Written by Maeven Eller-Five
The season to give thanks for the many blessings in our lives is upon us. It’s that time of year we are meant to look back across the landscape of our last year, and count all ways we can be grateful.
Thanksgiving is more than just a holiday we celebrate here in the United States. We celebrate Thanksgiving here in part as a way to recognize the first feast celebrated by the pilgrims here the New World. At that first gathering, the Native Americans taught the new immigrants how to survive the harsh winters of their new homeland.
The idea of giving thanks is worldwide and rooted in ancient times when food was much harder to come by. In those days, there weren’t supermarkets or drive-throughs. Having enough to eat was often a daily struggle, as it still is for many cultures around the world.
When I think about our ancestors and such struggles, I realize how much of our ancient existence was the effort to stay alive. Each of the turns of the wheel we observe today were meant to be teaching opportunities. There was the time to prepare the land for the seeds. Next, it was time to plant the seeds they saved last year for just this moment. The next season livestock was sent out to graze on tender shoots and grasses, to grow strong and bring on new stock.
Each time the tribes came together, it was to share in knowledge, the workload, and often time to bring together what foods they had left to trade. Each season taught the younger tribe members what was necessary to sustain the cycle of their villages life. They learned this by the yearly exercise of gathering and preserving their crops.
These ancient peoples came together to harvest their food as it lightened their workload. As the old English proverb from the 1300’s goes, “Many the hands make light work.” In some cultures, they shared the workload at least three harvest times a year. The first harvest was often to bring in the grains. Next, they reaped the soft fruits and vegetables. Later came the root vegetables, tree fruits, and regional nuts. It was vital to teach these skills so life could go on.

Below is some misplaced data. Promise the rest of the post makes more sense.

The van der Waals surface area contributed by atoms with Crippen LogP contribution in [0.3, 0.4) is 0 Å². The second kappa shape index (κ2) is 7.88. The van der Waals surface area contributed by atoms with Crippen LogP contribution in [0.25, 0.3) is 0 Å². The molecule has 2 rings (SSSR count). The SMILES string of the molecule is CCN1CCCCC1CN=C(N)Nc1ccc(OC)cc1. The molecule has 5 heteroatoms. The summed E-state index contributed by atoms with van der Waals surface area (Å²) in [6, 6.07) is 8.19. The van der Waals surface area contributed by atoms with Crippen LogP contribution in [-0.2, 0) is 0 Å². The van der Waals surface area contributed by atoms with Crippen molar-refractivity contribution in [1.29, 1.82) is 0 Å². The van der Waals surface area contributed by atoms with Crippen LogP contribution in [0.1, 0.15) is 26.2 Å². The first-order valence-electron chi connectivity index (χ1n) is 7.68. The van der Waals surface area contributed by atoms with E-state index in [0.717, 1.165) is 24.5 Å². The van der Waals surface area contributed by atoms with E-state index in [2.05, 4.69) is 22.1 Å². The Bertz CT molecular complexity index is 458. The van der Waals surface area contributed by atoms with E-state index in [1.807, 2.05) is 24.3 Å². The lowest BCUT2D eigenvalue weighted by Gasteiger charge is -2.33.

The winters could be very lean times. The long dark days often accompanied uncertainty and fear. Though through cooperation they sustained themselves. After their harvest, the ancient peoples would join together to celebrate their good luck in bringing in the crops. They also celebrated the knowledge they brought in enough yield to make it through the winter. It was this time they gave thanks.
Thinking about how a small village counted on the success of that season’s crops and their cooperation, we can consider what it must have meant if something happened to their corps that year. What would a poorly timed storm near harvest mean to the life of their babes and elderly? How would fire or a failed crop impact their future as a people? What did the families feel when they knew they didn’t have enough to sustain them? It doesn’t take much to empathize with the plight they endured year after year.
Today our Thanksgiving is often one of a metaphorical nature with food more readily available to us. It is time we choose to recognize the many blessings in our lives, and all the reasons we should be grateful. When we are fortunate, and we have a community to share the great turn of the wheel with, we can see the sacred found in our unity. For many of us, our unity alone is reason enough to be grateful.
This Thanksgiving may you have all you need to sustain you. May your harvest see you through the dark times. May your community be there when you find yourself in need. May you know the true meaning of thankfulness, and have enough of it to see you through.
May you never know hunger. May you never know thirst.